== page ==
choices presented to participants: Button vs icon menu styles; b) Examples of
participant suggestions (relocation of cancel button to avoid pressing it by
mistake; ticks and crosses over emoticons for injection feedback).
In addition to tools explicitly suggested in the participatory
design process, an AAI injection training tool was created as a
vehicle to increase self-efficacy: encouraging mastery (via
performance support) and providing persuasion (via
feedback). A simplified injection force-sensing tool had been
developed in earlier technology prototyping . The tool was
enhanced and a new user interface was included in mock-ups
presented at the participatory design session 2 for participant
feedback. Interfaces for the full set of tools were mocked-up
using Balsamiq® software for higher fidelity user interface
prototyping. Fig. 2. shows a) an example of one of the
interface design choices presented to participants and b) shows
examples of participant preferences. As well as the bold and
strictly consistent use of function coloring (red for emergency
and green for everyday function), these examples demonstrate
ways in which AllergiSense design considerations varied from
those of a generic app. With effective and error-free use
identified as a top priority; clarity, simplicity and consistency
were essential to the interface design. For example, of the
choices shown in Fig. 2a, participants preferred the simple
button menu style with sympathetic coloring. In Fig. 2b,
participant annotations show a preference for the emergency
button (and cancel emergency button) at the top of the screen
which they said would improve visibility and better avoid
pressing it by mistake, and, as shown, ticks and crosses were
preferred for clarity in the injection training feedback tool.
III. ALLERGISENSE IMPLEMENTATION
A. AllergiSense mobile application tools
The AllergiSense design and the information content were
subject to clinical inspection prior to the production of the
final prototype used in the evaluation. AllergiSense was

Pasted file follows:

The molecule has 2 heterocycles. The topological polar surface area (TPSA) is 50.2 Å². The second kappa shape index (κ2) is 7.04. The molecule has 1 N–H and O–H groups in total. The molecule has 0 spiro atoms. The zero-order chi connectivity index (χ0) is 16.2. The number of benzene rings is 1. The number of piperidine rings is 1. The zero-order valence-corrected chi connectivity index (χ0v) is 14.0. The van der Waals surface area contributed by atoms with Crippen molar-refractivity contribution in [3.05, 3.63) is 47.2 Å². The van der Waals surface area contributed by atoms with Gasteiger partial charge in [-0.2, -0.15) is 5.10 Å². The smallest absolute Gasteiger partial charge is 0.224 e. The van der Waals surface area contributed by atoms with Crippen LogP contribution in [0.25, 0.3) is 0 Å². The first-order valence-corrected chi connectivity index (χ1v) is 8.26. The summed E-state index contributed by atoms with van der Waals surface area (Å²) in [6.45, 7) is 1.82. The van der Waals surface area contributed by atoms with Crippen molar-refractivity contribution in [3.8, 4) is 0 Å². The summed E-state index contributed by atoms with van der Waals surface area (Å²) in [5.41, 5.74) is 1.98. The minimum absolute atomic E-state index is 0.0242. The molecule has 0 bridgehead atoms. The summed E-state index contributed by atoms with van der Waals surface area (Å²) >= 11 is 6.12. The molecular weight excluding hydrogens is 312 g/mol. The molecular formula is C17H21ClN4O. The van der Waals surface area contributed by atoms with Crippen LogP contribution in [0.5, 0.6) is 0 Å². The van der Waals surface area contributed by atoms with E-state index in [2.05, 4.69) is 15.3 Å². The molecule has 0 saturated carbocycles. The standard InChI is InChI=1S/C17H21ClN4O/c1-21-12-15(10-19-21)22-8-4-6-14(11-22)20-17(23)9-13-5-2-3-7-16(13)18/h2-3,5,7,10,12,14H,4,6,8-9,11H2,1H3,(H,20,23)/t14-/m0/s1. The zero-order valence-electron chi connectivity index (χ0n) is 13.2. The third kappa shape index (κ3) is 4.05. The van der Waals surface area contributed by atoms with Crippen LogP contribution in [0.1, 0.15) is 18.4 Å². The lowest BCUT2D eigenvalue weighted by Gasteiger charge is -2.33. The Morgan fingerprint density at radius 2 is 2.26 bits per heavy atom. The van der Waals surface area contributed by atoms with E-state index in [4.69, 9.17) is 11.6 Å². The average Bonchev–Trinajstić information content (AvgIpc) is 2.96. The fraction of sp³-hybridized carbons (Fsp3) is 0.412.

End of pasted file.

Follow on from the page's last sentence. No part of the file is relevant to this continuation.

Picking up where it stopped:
implemented in an Android Smartphone. Example screenshots
are shown in Fig. 3. For everyday life, the AllergiSense tools
include a list of AAI expiry dates with reminders, videos about
anaphylaxis and symptoms, a step-by-step trainer tool
showing how to use an EpiPen® AAI, and the AAI trainer tool
to provide feedback on the correctness of sensed injection
steps. The AAI expiry date tool (Fig. 3d) requires users to
initially ‘register’ the serial number ID and expiry date of each
of their AAIs. The shelf life of EpiPen® and Jext® AAIs is 18
months. In part, this tool is equivalent to the alert services
provided by these manufacturers which send email or SMS
text messages at four months and two months prior to expiry
and again one day after expiry. But, as suggested by our
design participants, this AllergiSense tool has additional
functionality, for example, it stores the usual location of each
AAI and provides the number of days before each expires.
Green, yellow and red emoticons also summarize the AAI
expiry states, namely, "OK", "nearing expiry" and "expired",
For emergency scenarios, AllergiSense tools include a
single-screen emergency 'what to do' list and step-by-step AAI
instructions. In addition, AllergiSense emergency messaging
tools can send text messages to predefined numbers
identifying the user’s GPS location, and emergency services
can be contacted with the touch of a button.
B. AllergiSense sensing unit
Fig. 4 shows the sensing unit mounted on an AAI trainer
device. It was encased in a slim plastic cover and comprised
an Arduino "Pro mini" microcontroller, a 3-axis
accelerometer, a push button sensor (to detect removal of the
safety cap), a Bluetooth™ transceiver and a coin cell battery.
The role of the sensing unit was to detect removal of the
safety cap and to collect acceleration data. The accelerometer